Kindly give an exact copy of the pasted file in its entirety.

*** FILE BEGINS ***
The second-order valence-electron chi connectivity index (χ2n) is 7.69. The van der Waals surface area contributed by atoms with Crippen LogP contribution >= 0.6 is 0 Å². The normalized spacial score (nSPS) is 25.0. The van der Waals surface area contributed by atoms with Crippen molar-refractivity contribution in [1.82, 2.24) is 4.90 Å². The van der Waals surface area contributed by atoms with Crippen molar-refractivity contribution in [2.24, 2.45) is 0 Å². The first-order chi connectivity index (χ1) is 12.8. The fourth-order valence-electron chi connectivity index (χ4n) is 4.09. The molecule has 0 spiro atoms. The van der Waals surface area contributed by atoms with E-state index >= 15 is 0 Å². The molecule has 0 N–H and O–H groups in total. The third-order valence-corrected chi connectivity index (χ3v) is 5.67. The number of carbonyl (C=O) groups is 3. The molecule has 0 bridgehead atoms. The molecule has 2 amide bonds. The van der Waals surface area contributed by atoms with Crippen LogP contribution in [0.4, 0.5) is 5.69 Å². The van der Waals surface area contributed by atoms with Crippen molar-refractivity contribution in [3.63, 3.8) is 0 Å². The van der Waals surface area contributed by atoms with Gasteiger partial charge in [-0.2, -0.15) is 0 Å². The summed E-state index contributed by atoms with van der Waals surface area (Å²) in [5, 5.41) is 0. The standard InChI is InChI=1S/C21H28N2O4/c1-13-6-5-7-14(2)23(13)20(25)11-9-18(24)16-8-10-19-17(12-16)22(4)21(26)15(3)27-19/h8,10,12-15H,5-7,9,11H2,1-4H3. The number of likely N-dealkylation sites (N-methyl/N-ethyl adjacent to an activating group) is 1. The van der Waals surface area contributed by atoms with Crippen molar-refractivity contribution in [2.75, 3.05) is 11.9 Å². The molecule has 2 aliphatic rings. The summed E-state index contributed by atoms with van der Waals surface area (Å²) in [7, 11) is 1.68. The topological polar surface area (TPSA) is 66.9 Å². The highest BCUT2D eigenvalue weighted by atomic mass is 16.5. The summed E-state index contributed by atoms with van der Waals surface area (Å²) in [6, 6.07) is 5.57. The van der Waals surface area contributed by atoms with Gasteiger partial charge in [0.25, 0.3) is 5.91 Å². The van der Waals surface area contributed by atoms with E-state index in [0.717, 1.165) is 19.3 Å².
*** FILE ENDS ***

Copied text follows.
The second-order valence-electron chi connectivity index (χ2n) is 7.69. The van der Waals surface area contributed by atoms with Crippen LogP contribution >= 0.6 is 0 Å². The normalized spacial score (nSPS) is 25.0. The van der Waals surface area contributed by atoms with Crippen molar-refractivity contribution in [1.82, 2.24) is 4.90 Å². The van der Waals surface area contributed by atoms with Crippen molar-refractivity contribution in [2.24, 2.45) is 0 Å². The first-order chi connectivity index (χ1) is 12.8. The fourth-order valence-electron chi connectivity index (χ4n) is 4.09. The molecule has 0 spiro atoms. The van der Waals surface area contributed by atoms with E-state index >= 15 is 0 Å². The molecule has 0 N–H and O–H groups in total. The third-order valence-corrected chi connectivity index (χ3v) is 5.67. The number of carbonyl (C=O) groups is 3. The molecule has 0 bridgehead atoms. The molecule has 2 amide bonds. The van der Waals surface area contributed by atoms with Crippen LogP contribution in [0.4, 0.5) is 5.69 Å². The van der Waals surface area contributed by atoms with Crippen molar-refractivity contribution in [3.63, 3.8) is 0 Å². The van der Waals surface area contributed by atoms with Gasteiger partial charge in [-0.2, -0.15) is 0 Å². The summed E-state index contributed by atoms with van der Waals surface area (Å²) in [5, 5.41) is 0. The standard InChI is InChI=1S/C21H28N2O4/c1-13-6-5-7-14(2)23(13)20(25)11-9-18(24)16-8-10-19-17(12-16)22(4)21(26)15(3)27-19/h8,10,12-15H,5-7,9,11H2,1-4H3. The number of likely N-dealkylation sites (N-methyl/N-ethyl adjacent to an activating group) is 1. The van der Waals surface area contributed by atoms with Crippen molar-refractivity contribution in [2.75, 3.05) is 11.9 Å². The molecule has 2 aliphatic rings. The summed E-state index contributed by atoms with van der Waals surface area (Å²) in [7, 11) is 1.68. The topological polar surface area (TPSA) is 66.9 Å². The highest BCUT2D eigenvalue weighted by atomic mass is 16.5. The summed E-state index contributed by atoms with van der Waals surface area (Å²) in [6, 6.07) is 5.57. The van der Waals surface area contributed by atoms with Gasteiger partial charge in [0.25, 0.3) is 5.91 Å². The van der Waals surface area contributed by atoms with E-state index in [0.717, 1.165) is 19.3 Å².